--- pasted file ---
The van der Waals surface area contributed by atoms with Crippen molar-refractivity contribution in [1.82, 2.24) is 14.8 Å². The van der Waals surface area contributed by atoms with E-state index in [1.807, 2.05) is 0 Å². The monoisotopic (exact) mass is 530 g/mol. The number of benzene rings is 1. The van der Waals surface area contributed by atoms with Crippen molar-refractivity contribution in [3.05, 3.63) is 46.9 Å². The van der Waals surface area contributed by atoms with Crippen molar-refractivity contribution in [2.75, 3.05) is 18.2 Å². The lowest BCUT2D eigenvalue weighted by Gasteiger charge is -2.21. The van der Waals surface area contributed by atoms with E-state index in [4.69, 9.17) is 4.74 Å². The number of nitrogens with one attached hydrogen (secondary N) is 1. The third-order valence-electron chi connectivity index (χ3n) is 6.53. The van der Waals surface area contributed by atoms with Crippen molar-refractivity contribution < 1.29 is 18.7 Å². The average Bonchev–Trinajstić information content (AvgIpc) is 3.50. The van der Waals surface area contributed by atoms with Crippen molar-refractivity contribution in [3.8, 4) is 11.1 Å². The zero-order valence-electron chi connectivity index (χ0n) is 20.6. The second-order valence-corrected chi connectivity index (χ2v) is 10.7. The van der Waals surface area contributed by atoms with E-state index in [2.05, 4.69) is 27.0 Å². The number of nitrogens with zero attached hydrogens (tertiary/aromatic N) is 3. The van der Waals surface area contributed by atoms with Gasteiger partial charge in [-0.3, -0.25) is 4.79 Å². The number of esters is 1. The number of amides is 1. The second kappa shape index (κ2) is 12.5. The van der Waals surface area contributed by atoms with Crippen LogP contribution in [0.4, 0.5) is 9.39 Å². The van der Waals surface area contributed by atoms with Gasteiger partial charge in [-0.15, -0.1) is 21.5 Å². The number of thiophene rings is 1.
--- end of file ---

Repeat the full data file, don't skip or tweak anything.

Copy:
The van der Waals surface area contributed by atoms with Crippen molar-refractivity contribution in [1.82, 2.24) is 14.8 Å². The van der Waals surface area contributed by atoms with E-state index in [1.807, 2.05) is 0 Å². The monoisotopic (exact) mass is 530 g/mol. The number of benzene rings is 1. The van der Waals surface area contributed by atoms with Crippen molar-refractivity contribution in [3.05, 3.63) is 46.9 Å². The van der Waals surface area contributed by atoms with Crippen molar-refractivity contribution in [2.75, 3.05) is 18.2 Å². The lowest BCUT2D eigenvalue weighted by Gasteiger charge is -2.21. The van der Waals surface area contributed by atoms with E-state index in [4.69, 9.17) is 4.74 Å². The number of nitrogens with one attached hydrogen (secondary N) is 1. The third-order valence-electron chi connectivity index (χ3n) is 6.53. The van der Waals surface area contributed by atoms with Crippen molar-refractivity contribution < 1.29 is 18.7 Å². The average Bonchev–Trinajstić information content (AvgIpc) is 3.50. The van der Waals surface area contributed by atoms with Crippen molar-refractivity contribution in [3.8, 4) is 11.1 Å². The zero-order valence-electron chi connectivity index (χ0n) is 20.6. The second-order valence-corrected chi connectivity index (χ2v) is 10.7. The van der Waals surface area contributed by atoms with E-state index in [2.05, 4.69) is 27.0 Å². The number of nitrogens with zero attached hydrogens (tertiary/aromatic N) is 3. The van der Waals surface area contributed by atoms with Gasteiger partial charge in [-0.3, -0.25) is 4.79 Å². The number of esters is 1. The number of amides is 1. The second kappa shape index (κ2) is 12.5. The van der Waals surface area contributed by atoms with Crippen LogP contribution in [0.4, 0.5) is 9.39 Å². The van der Waals surface area contributed by atoms with Gasteiger partial charge in [-0.15, -0.1) is 21.5 Å². The number of thiophene rings is 1.